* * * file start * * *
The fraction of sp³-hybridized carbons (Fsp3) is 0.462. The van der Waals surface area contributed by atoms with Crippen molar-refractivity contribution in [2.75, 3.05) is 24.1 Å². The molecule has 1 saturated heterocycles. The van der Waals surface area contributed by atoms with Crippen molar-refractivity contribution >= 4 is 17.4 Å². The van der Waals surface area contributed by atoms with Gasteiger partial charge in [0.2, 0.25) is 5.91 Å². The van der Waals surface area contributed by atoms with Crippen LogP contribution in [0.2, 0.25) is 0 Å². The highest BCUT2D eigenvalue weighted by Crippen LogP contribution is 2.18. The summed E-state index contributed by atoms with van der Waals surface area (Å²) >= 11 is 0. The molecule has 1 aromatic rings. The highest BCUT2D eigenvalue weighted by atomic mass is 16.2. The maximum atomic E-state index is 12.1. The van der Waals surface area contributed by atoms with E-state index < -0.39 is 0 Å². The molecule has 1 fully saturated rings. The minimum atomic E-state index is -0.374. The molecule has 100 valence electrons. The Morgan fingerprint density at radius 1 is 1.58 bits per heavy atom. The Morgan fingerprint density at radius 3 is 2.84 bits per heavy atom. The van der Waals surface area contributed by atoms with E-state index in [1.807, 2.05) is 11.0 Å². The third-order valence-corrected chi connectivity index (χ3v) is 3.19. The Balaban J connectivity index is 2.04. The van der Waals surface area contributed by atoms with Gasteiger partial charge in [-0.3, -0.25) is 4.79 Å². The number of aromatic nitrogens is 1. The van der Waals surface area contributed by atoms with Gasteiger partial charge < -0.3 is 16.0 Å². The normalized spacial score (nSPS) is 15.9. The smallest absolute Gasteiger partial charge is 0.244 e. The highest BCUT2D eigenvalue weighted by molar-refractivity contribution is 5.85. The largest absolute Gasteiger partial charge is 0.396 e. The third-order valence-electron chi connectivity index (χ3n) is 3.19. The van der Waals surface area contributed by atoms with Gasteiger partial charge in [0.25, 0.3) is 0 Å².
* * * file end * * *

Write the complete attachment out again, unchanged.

The fraction of sp³-hybridized carbons (Fsp3) is 0.462. The van der Waals surface area contributed by atoms with Crippen molar-refractivity contribution in [2.75, 3.05) is 24.1 Å². The molecule has 1 saturated heterocycles. The van der Waals surface area contributed by atoms with Crippen molar-refractivity contribution >= 4 is 17.4 Å². The van der Waals surface area contributed by atoms with Gasteiger partial charge in [0.2, 0.25) is 5.91 Å². The van der Waals surface area contributed by atoms with Crippen LogP contribution in [0.2, 0.25) is 0 Å². The highest BCUT2D eigenvalue weighted by Crippen LogP contribution is 2.18. The summed E-state index contributed by atoms with van der Waals surface area (Å²) >= 11 is 0. The molecule has 1 aromatic rings. The highest BCUT2D eigenvalue weighted by atomic mass is 16.2. The maximum atomic E-state index is 12.1. The van der Waals surface area contributed by atoms with E-state index < -0.39 is 0 Å². The molecule has 1 fully saturated rings. The minimum atomic E-state index is -0.374. The molecule has 100 valence electrons. The Morgan fingerprint density at radius 1 is 1.58 bits per heavy atom. The Morgan fingerprint density at radius 3 is 2.84 bits per heavy atom. The van der Waals surface area contributed by atoms with E-state index in [1.807, 2.05) is 11.0 Å². The third-order valence-corrected chi connectivity index (χ3v) is 3.19. The Balaban J connectivity index is 2.04. The van der Waals surface area contributed by atoms with Gasteiger partial charge in [-0.3, -0.25) is 4.79 Å². The number of aromatic nitrogens is 1. The van der Waals surface area contributed by atoms with Gasteiger partial charge < -0.3 is 16.0 Å². The normalized spacial score (nSPS) is 15.9. The smallest absolute Gasteiger partial charge is 0.244 e. The highest BCUT2D eigenvalue weighted by molar-refractivity contribution is 5.85. The largest absolute Gasteiger partial charge is 0.396 e. The third-order valence-electron chi connectivity index (χ3n) is 3.19. The van der Waals surface area contributed by atoms with Gasteiger partial charge in [0.25, 0.3) is 0 Å².